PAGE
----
This video is difficult to watch. It’s a beautiful homage to those that jumped from the Twin Towers on 9/11 and pierces the heart deeply. Way down where emotions from that time are twitching and the sadness, horror and rage still raw as if it just happened yesterday.
It’s done respectfully though and I show it because I feel the soft filter of time is slowly displacing the sheer horror of what occurred, which, for me anyway, somehow disrespects the dead and leaves us vulnerable for a repeat attack.
As the narrator states, there were no suicides that day, only murders. The intense heat (steel was changing shape remember) and thick, black smoke must have been unbearable, as it forced an estimated 200 people to face an unimaginable and desperate choice; stay and surely be burned alive, or jump to certain death from 90 floors above. For a gripping account of this, read this USA Today story from 2002.
It’s these images of the falling bodies, those poor souls heading downward at 150 mph and fully conscious for 10 terrifying seconds before they left this world that pretty much encapsulates all the awfulness of September 11, 2001 for me.
In all, close to 3,000 lives were taken at the World Trade Center, including 343 firefighters and paramedics, 60 NYC and Port Authority Police Officers and numerous others from later illnesses caused by the massive amounts of dust and debris that saturated the air around Ground Zero.
It’s hard to overstate the devastation; of loved ones suddenly gone forever, dreams never fulfilled, families permanently shattered. Harder still to understand why.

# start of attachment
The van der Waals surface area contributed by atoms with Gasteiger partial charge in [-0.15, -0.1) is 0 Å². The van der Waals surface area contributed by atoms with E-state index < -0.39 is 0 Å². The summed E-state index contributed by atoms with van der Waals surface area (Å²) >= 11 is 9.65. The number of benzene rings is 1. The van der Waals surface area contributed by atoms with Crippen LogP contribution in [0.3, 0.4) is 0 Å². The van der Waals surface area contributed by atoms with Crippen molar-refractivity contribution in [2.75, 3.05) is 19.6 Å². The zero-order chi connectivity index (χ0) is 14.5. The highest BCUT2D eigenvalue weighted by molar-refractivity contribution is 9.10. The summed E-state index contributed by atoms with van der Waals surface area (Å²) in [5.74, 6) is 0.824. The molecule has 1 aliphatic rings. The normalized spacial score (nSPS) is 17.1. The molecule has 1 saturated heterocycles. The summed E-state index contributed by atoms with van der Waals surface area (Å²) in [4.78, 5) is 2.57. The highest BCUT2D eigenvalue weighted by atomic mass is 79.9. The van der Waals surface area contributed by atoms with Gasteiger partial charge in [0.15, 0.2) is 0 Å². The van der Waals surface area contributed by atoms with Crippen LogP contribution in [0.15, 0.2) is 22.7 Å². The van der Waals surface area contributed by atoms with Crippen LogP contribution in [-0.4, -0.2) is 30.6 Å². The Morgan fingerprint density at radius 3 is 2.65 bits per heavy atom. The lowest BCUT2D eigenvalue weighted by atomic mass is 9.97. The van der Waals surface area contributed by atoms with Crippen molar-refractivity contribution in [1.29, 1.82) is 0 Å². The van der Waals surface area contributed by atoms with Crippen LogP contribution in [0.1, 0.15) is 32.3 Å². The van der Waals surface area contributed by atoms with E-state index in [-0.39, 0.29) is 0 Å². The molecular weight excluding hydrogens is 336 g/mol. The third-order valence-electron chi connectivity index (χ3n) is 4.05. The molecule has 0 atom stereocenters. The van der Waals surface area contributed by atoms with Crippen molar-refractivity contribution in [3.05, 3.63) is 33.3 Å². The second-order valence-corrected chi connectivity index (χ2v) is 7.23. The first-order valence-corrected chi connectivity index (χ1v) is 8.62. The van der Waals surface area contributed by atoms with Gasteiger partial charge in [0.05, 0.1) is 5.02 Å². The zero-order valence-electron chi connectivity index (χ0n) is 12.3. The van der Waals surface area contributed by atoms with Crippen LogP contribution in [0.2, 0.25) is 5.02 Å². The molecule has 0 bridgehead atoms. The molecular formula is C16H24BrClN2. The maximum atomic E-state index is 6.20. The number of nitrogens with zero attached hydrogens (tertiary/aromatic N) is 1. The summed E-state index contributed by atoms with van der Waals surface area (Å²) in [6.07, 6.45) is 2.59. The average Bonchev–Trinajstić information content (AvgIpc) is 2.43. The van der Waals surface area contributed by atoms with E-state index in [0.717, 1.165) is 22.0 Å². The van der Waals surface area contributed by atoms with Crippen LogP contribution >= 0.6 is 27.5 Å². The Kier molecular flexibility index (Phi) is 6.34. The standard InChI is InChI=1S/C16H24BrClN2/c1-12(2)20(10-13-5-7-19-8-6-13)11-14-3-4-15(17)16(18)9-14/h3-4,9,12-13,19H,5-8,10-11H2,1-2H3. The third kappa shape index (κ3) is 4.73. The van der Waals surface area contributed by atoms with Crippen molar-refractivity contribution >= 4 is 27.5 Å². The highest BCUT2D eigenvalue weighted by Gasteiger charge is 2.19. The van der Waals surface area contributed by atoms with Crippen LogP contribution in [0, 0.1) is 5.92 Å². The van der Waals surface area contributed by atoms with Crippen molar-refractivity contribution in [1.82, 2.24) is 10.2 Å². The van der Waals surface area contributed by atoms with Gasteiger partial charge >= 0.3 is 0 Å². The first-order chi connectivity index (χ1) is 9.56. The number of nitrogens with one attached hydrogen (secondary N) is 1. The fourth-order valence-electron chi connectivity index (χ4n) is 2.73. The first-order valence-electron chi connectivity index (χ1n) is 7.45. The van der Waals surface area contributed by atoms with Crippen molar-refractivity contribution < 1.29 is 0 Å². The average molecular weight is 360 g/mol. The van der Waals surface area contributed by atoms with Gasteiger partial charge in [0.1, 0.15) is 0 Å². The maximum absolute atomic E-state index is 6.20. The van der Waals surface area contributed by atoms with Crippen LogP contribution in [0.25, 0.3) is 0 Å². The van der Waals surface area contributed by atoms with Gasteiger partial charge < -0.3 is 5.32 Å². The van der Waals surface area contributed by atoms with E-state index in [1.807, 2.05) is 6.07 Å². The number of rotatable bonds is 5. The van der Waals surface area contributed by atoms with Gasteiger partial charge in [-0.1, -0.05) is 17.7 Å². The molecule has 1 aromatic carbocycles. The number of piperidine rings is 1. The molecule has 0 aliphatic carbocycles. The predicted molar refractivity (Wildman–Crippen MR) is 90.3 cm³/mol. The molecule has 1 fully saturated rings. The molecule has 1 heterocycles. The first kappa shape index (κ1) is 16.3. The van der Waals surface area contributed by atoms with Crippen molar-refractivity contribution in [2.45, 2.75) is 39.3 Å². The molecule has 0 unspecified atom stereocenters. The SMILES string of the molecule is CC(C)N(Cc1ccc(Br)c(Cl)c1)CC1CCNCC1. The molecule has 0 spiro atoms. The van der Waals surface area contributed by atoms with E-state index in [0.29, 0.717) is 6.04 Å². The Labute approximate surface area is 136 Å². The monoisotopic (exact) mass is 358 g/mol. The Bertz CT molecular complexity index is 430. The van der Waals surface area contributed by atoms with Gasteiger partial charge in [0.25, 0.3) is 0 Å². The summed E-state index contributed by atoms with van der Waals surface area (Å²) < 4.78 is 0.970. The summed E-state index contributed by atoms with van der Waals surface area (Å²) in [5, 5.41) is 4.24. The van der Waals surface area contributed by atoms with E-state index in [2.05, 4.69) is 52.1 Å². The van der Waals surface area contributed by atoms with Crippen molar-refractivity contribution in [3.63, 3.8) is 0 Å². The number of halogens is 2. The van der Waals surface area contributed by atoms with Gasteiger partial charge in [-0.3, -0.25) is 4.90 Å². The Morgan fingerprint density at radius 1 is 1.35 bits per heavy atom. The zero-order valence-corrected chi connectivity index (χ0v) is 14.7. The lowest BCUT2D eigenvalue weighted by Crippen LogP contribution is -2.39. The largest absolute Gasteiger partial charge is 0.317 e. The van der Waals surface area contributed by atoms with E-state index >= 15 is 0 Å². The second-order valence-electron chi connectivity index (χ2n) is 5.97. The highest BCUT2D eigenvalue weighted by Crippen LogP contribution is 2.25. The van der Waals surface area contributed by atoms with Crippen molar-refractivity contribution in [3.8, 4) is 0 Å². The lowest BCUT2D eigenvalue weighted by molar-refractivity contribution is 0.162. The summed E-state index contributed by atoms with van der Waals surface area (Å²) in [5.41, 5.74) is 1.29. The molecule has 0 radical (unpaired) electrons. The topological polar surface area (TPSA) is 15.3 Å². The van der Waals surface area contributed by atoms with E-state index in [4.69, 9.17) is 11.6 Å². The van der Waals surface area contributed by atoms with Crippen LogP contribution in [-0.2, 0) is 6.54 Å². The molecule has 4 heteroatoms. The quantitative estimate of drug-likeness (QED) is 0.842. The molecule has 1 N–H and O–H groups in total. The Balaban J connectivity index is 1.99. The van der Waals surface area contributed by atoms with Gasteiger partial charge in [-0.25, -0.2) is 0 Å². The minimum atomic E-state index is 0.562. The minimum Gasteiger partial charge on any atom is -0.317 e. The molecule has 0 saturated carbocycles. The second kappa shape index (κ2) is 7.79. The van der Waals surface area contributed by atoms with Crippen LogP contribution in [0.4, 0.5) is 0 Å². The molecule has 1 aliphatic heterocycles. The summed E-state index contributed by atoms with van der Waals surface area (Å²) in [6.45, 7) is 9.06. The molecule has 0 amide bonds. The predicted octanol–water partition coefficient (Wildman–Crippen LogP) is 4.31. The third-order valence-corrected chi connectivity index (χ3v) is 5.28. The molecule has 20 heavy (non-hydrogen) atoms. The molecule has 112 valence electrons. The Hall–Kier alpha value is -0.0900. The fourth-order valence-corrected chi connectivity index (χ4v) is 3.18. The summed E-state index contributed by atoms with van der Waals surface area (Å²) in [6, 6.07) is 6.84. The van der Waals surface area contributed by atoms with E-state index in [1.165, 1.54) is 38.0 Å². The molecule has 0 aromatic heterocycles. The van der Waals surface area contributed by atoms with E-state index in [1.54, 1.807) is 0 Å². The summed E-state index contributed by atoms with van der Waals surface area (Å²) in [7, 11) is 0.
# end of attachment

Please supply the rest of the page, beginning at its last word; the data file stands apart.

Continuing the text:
Yet, we need to, or at the very least ,we must never forget the evilness that these attacks sprung from and that this same evil from 14 yeas ago still very much resides today. It’s obviously raging within ISIS who routinely decapitates the innocent, or executes children by crucifixion as an example because they were not properly fasting during Ramadan.
Boko Haram too, while not as large and organized as ISIS is certainly just as evil with their brutal pillaging of Northern Nigeria and routine kidnapping and raping of young girls
Beheadings, sex slavery, crucifixions, forced drownings, burying children alive, torture; all are considered crimes against humanity and are happening routinely and with greater expediency, as these groups take over more land mass.
Call it, ISIS, ISIL, al Qaeda, Boko Haram, Hezbollah, Islamic Revolutionary Guards Quds force, or whatever, they all share this same rotten core of evilness and must be addressed. It’s a vast force, totalitarian and viciously cruel and growing daily. Every bit as bad and dangerous, if not more so, than what we faced on 9/11, and it must be reckoned with and soon, before it comes here.
Yet, I wonder and worry more than a bit. Having ensconced ourselves in a “lead from behind” policy for several years, does the U.S. even have the will to confront such evil and obliterate it? Are we even aware it exists?
We tiptoe around the obvious, that the common thread here is Islamofascism, a word many in our government can’t even bring themselves to say, let alone strategize against. How does that play out? Not so well I fear.
This Friday, as we reflect on the events of 9/11, honor our dead and recall the numerous heroic acts that took place, let’s also remember those still nameless jumpers and the extraordinary circumstances they faced.
It’s uncomfortable to think about what they went through and to ponder what our own choice would have been had it been us. The discomfort is necessary and good, for it helps put meaning behind those words “never forget” and why we say them. That’s our only chance really in preventing it from ever happening again.
As Thornton Wilder once said, “The highest tribute to the dead is not grief but gratitude,” and so I thank each and every one of you who died that awful day. Your death sounded the alarm so that we may live. The least we can do is tell your story.